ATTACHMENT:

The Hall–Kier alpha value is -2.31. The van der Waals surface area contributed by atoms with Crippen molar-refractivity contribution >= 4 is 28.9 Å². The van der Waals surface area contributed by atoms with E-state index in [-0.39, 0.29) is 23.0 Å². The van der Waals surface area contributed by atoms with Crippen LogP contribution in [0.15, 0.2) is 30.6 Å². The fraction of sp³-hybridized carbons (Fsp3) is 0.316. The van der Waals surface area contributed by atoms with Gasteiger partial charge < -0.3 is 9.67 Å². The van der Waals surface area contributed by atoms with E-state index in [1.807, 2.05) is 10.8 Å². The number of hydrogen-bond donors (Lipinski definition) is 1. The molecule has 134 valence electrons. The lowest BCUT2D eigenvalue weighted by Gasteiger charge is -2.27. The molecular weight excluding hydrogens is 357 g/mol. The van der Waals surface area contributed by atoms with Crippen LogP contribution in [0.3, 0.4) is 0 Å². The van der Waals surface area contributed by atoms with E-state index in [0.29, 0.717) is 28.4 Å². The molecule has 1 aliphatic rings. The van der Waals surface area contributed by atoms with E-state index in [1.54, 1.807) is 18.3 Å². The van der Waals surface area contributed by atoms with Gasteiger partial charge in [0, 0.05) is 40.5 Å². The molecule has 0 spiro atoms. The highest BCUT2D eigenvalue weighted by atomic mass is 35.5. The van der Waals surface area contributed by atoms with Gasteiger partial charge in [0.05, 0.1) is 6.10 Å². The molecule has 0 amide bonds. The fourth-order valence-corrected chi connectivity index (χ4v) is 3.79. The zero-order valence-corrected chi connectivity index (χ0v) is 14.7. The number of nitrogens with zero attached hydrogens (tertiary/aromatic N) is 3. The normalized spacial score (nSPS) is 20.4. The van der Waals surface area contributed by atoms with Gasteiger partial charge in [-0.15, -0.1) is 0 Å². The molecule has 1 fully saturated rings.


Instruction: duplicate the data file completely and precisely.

The Hall–Kier alpha value is -2.31. The van der Waals surface area contributed by atoms with Crippen molar-refractivity contribution >= 4 is 28.9 Å². The van der Waals surface area contributed by atoms with E-state index in [-0.39, 0.29) is 23.0 Å². The van der Waals surface area contributed by atoms with Crippen LogP contribution in [0.15, 0.2) is 30.6 Å². The fraction of sp³-hybridized carbons (Fsp3) is 0.316. The van der Waals surface area contributed by atoms with Gasteiger partial charge < -0.3 is 9.67 Å². The van der Waals surface area contributed by atoms with E-state index in [1.807, 2.05) is 10.8 Å². The number of hydrogen-bond donors (Lipinski definition) is 1. The molecule has 134 valence electrons. The lowest BCUT2D eigenvalue weighted by Gasteiger charge is -2.27. The molecular weight excluding hydrogens is 357 g/mol. The van der Waals surface area contributed by atoms with Crippen LogP contribution in [0.3, 0.4) is 0 Å². The van der Waals surface area contributed by atoms with E-state index in [0.29, 0.717) is 28.4 Å². The molecule has 1 aliphatic rings. The van der Waals surface area contributed by atoms with E-state index in [1.54, 1.807) is 18.3 Å². The van der Waals surface area contributed by atoms with Gasteiger partial charge in [0, 0.05) is 40.5 Å². The molecule has 0 spiro atoms. The highest BCUT2D eigenvalue weighted by atomic mass is 35.5. The van der Waals surface area contributed by atoms with Gasteiger partial charge in [0.05, 0.1) is 6.10 Å². The molecule has 0 amide bonds. The fourth-order valence-corrected chi connectivity index (χ4v) is 3.79. The zero-order valence-corrected chi connectivity index (χ0v) is 14.7. The number of nitrogens with zero attached hydrogens (tertiary/aromatic N) is 3. The normalized spacial score (nSPS) is 20.4. The van der Waals surface area contributed by atoms with Gasteiger partial charge in [-0.15, -0.1) is 0 Å². The molecule has 1 fully saturated rings.